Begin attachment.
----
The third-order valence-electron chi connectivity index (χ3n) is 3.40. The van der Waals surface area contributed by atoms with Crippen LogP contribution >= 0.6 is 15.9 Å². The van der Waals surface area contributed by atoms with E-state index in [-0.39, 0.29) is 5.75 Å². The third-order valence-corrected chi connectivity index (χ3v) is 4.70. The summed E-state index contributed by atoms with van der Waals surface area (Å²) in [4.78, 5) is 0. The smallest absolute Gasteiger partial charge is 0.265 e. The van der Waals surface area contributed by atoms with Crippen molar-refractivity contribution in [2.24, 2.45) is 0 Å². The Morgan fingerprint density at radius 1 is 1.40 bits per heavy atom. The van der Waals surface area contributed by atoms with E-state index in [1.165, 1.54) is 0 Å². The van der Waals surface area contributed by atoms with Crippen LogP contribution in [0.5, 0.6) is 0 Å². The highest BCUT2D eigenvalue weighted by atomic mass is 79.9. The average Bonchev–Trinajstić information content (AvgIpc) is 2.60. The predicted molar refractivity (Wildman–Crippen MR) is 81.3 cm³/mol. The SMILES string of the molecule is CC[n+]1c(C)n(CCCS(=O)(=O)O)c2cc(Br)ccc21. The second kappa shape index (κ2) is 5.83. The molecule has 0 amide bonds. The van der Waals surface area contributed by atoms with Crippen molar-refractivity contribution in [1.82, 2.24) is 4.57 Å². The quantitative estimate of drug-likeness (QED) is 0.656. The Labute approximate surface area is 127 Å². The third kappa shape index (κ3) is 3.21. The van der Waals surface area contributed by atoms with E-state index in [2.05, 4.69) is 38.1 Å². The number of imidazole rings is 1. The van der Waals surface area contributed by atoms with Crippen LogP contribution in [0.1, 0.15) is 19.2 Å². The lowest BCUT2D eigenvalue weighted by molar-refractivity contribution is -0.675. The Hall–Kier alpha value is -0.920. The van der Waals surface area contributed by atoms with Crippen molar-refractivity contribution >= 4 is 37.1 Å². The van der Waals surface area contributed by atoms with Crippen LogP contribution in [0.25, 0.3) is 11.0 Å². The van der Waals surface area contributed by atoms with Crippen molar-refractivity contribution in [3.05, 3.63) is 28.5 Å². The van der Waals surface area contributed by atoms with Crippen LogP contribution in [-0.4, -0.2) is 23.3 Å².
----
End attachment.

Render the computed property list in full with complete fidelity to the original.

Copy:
The third-order valence-electron chi connectivity index (χ3n) is 3.40. The van der Waals surface area contributed by atoms with Crippen LogP contribution >= 0.6 is 15.9 Å². The van der Waals surface area contributed by atoms with E-state index in [-0.39, 0.29) is 5.75 Å². The third-order valence-corrected chi connectivity index (χ3v) is 4.70. The summed E-state index contributed by atoms with van der Waals surface area (Å²) in [4.78, 5) is 0. The smallest absolute Gasteiger partial charge is 0.265 e. The van der Waals surface area contributed by atoms with Crippen molar-refractivity contribution in [2.24, 2.45) is 0 Å². The Morgan fingerprint density at radius 1 is 1.40 bits per heavy atom. The van der Waals surface area contributed by atoms with E-state index in [1.165, 1.54) is 0 Å². The van der Waals surface area contributed by atoms with Crippen LogP contribution in [0.5, 0.6) is 0 Å². The highest BCUT2D eigenvalue weighted by atomic mass is 79.9. The average Bonchev–Trinajstić information content (AvgIpc) is 2.60. The predicted molar refractivity (Wildman–Crippen MR) is 81.3 cm³/mol. The SMILES string of the molecule is CC[n+]1c(C)n(CCCS(=O)(=O)O)c2cc(Br)ccc21. The second kappa shape index (κ2) is 5.83. The molecule has 0 amide bonds. The van der Waals surface area contributed by atoms with Crippen molar-refractivity contribution in [1.82, 2.24) is 4.57 Å². The quantitative estimate of drug-likeness (QED) is 0.656. The Labute approximate surface area is 127 Å². The third kappa shape index (κ3) is 3.21. The van der Waals surface area contributed by atoms with E-state index in [2.05, 4.69) is 38.1 Å². The number of imidazole rings is 1. The van der Waals surface area contributed by atoms with Crippen LogP contribution in [0.1, 0.15) is 19.2 Å². The lowest BCUT2D eigenvalue weighted by molar-refractivity contribution is -0.675. The Hall–Kier alpha value is -0.920. The van der Waals surface area contributed by atoms with Crippen molar-refractivity contribution >= 4 is 37.1 Å². The van der Waals surface area contributed by atoms with Crippen LogP contribution in [0.25, 0.3) is 11.0 Å². The van der Waals surface area contributed by atoms with Crippen molar-refractivity contribution in [3.05, 3.63) is 28.5 Å². The van der Waals surface area contributed by atoms with Crippen LogP contribution in [-0.4, -0.2) is 23.3 Å².